Top 11 reasons to look forward to turning 59 years old:
Number 5: 59 is just a really cool number. My car sometimes gets 59 mpg when I'm driving at 42 mph (42 of course being the answer to life, the universe, and everything).
'59 was a great year for movies: Sleeping Beauty, Some Like It Hot, North by Northwest, and The Diary of Anne Frank. I think Sleeping Beauty was the first movie I ever saw in a theater, and I was enthralled from start to finish. I'd hated the fairy tale. But Disney changed all the yucky parts--in the original story, she sleeps for 100 years, so everyone she knew and loved was dead when she wakes up, and the prince is some stranger who walks in, sees her in the bed, and just walks up and kisses her--I mean, how creepy is that??
Disney sensibly made Sleeping Beauty and the prince fall genuinely in love before she pricks her finger on the spindle of a spinning wheel. And the fairies put everyone into a magical sleep so when she woke up, everything was the same as before she fell asleep. Disney also added a cool dimension to the main character, who in their version sang like a lark from sheer joy from being in the woods with all the birds and squirrels and rabbits. I was entranced. The prince fell in love with her singing before he ever saw her, and he also fell in love with her for her charming relationship with the animals. I've been graced three times in my life with perfectly wild birds alighting on my hand, making me feel like Sleeping Beauty. On two different mornings, a kinglet (one time Ruby-crowned and one time Golden-crowned) alighted for a brief, shining moment on my finger while I was birding at Picnic Point in Madison, Wisconsin. I don't think either of them noticed me--I think my finger was just another branch to alight on momentarily while searching for bugs--but it was thrilling nonetheless.
My most amazingly thrilling experience with a wild bird alighting on me was again at Picnic Point on December 3, 1977. I heard my lifer Pine Grosbeak calling from a distance that cold winter day. I whistled to him as I walked toward him, and he seemed to be coming toward me--the sound grew louder more quickly than it would have if he were staying in place as I walked. When I saw him, he stayed at the top of a tree, looking straight at me while I whistled and he continued to call back to me. I have no idea why I pulled off my glove, but I did, and held up my hand, and--I am not making this up--he alighted on my finger, looked into my eyes, and warbled a bit more. He may have stayed there for 5 seconds or 5 minutes--probably closer to the former, since I don't think I breathed at all. Then he leisurely flitted to a nearby branch and continued to whistle right at me. One of the most magical moments of my entire life. I felt just like Sleeping Beauty, only in real life.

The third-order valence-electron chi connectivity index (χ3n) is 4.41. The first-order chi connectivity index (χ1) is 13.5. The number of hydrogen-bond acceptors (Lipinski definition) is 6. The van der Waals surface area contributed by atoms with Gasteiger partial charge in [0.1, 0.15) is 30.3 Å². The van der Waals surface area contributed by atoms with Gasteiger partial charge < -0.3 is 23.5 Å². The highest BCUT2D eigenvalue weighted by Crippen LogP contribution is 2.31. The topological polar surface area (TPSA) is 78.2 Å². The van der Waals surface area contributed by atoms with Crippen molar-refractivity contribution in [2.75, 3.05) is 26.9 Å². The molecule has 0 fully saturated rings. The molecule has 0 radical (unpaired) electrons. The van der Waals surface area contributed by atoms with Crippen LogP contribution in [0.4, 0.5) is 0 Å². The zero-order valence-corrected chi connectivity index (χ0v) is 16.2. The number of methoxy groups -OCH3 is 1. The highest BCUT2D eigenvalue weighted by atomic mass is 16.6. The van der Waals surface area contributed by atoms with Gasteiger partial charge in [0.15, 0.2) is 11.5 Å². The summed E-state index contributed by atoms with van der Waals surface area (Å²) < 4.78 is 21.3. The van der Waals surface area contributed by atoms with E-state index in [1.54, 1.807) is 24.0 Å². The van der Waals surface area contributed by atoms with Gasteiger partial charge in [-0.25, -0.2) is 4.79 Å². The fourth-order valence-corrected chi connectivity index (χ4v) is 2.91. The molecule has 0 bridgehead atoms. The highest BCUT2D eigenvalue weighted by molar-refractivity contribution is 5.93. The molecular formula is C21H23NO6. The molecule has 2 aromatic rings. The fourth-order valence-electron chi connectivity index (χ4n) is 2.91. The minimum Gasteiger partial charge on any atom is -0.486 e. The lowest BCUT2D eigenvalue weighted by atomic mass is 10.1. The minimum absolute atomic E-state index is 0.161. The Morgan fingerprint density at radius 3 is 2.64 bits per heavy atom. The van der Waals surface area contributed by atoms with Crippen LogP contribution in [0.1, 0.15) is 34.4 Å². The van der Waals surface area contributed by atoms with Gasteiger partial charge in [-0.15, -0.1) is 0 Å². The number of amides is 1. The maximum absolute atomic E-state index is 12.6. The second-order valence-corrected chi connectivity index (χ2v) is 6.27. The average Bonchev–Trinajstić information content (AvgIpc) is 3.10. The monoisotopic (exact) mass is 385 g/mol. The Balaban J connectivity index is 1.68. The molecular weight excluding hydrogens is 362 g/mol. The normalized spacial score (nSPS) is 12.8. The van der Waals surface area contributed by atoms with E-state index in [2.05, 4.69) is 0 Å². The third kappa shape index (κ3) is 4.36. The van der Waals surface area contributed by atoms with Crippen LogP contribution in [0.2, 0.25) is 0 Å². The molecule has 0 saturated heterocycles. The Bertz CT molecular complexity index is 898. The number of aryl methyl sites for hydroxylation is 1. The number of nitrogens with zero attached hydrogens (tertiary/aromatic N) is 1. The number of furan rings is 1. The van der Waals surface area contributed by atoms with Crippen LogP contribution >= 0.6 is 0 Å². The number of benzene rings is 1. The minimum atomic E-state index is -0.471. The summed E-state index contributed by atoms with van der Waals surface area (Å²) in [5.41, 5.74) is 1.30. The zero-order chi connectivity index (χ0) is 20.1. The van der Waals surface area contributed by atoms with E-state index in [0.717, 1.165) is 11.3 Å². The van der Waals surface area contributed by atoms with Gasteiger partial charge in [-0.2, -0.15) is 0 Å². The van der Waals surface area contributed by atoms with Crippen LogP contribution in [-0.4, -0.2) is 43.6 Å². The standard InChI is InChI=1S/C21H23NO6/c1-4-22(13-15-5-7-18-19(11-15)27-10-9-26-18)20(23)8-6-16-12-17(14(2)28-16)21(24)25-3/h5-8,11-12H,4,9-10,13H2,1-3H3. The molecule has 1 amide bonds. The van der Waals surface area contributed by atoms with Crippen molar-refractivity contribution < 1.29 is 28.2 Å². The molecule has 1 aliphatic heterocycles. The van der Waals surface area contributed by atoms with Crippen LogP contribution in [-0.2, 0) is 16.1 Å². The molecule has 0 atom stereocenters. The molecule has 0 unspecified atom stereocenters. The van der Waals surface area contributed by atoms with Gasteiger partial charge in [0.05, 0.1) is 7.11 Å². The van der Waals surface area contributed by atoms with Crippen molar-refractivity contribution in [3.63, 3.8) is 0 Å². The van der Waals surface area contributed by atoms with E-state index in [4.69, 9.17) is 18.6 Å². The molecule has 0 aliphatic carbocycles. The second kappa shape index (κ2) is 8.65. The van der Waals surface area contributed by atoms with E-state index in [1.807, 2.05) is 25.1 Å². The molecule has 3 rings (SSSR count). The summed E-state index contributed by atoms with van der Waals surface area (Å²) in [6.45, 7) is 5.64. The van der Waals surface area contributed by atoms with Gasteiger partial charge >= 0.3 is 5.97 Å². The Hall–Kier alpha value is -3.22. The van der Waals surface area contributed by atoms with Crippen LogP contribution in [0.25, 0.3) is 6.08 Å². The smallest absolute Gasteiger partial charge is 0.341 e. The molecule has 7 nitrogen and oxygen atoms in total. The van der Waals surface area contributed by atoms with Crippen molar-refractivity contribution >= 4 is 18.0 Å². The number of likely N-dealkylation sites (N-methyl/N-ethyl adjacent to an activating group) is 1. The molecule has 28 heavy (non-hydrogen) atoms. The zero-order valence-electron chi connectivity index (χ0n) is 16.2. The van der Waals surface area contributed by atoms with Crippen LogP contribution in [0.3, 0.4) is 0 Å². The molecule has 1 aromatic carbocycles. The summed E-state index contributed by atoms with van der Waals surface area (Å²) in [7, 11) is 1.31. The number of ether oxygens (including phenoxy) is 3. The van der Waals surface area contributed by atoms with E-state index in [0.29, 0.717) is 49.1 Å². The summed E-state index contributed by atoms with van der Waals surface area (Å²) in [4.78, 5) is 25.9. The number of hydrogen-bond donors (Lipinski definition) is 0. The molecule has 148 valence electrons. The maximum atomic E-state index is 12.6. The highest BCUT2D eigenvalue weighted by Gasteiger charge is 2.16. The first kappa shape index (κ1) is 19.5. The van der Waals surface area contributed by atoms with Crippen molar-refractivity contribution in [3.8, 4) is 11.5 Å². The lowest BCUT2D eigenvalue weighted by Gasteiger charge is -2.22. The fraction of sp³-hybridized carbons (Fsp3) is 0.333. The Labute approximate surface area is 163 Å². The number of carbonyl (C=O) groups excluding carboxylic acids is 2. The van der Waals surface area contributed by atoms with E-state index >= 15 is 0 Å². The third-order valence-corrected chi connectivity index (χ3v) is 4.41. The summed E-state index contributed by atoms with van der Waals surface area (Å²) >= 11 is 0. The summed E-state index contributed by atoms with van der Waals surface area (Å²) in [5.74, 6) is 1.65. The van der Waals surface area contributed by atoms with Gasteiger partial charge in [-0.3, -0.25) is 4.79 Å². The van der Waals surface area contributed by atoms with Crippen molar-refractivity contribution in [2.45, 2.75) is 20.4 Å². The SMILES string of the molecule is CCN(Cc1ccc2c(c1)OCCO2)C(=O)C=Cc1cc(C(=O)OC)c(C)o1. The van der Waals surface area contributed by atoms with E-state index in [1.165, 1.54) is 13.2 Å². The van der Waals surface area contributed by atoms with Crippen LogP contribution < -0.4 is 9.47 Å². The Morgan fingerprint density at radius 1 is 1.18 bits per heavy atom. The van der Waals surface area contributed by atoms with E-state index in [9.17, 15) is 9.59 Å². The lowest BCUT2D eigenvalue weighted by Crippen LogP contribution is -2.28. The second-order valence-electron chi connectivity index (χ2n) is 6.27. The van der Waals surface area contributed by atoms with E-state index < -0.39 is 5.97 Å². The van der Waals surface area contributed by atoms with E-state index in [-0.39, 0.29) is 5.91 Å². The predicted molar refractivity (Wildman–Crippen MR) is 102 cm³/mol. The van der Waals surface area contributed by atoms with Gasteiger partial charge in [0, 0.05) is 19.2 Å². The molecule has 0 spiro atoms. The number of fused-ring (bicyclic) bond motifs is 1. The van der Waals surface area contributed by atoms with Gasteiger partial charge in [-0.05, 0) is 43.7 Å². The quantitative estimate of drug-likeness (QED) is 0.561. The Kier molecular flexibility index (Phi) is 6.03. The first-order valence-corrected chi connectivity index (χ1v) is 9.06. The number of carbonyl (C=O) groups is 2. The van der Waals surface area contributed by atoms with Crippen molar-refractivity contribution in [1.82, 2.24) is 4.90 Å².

I also loved the fairies, and their names. Flora and Fauna! Merryweather! I also loved how successfully the fairies negotiated their entire lives without knowing how to clean house or cook. Magic wands!!! The prince could never have defeated Maleficent (another GREAT name!) without these strong female characters.
Sleeping Beauty was re-released in theaters in 1970, while Russ and I were dating. He was man enough to brave ridicule by taking me to see it--we uncomfortably found ourselves standing in line with two of our older, more sophisticated friends, at one of the first multiplexes, right when Airport came out. Naturally we assumed they were there to see Airport, but at the ticket booth, where Russ and Wayne kept insisting that the other go first, it turned out they were there to see Sleeping Beauty too. Whew!
One of the finest moments in any movie ever is right after Maleficent in dragon form goes down in flames. The prince is kneeling on the cliff, staring down at the abyss, the sky still glowing orange and red. His horse Sampson softly walks up to him and makes a gentle whinny. An inspired, quiet moment of grace. We named our first car (a 1971 Pinto, so naturally he needed a horse's name) Sammy after Prince Philip's horse.
1959 was a great year for baseball, for a Cubs fan. Ernie Banks was at his peak in '59, winning (for the second year in a row) the National League's Most Valuable Player award, becoming the first shortstop in the history of the National League to win the MVP award in back to back seasons. Ernie Banks may be the only MVP player ever to win for a team that never won a pennant during his entire career.
Of course, every year and every number has its dark side. 1959 was also the year I started third grade--the year I had the meanest teacher ever. She made me write 500 times, "I will not talk in line on the way to the bathroom on the day before my birthday." (Even then I was always excited before my birthday.) My poor hand still remembers every word. And I bet I'm not the only one who remembers Mrs. B. But, on the good side, she did teach me what kind of a teacher NOT to be.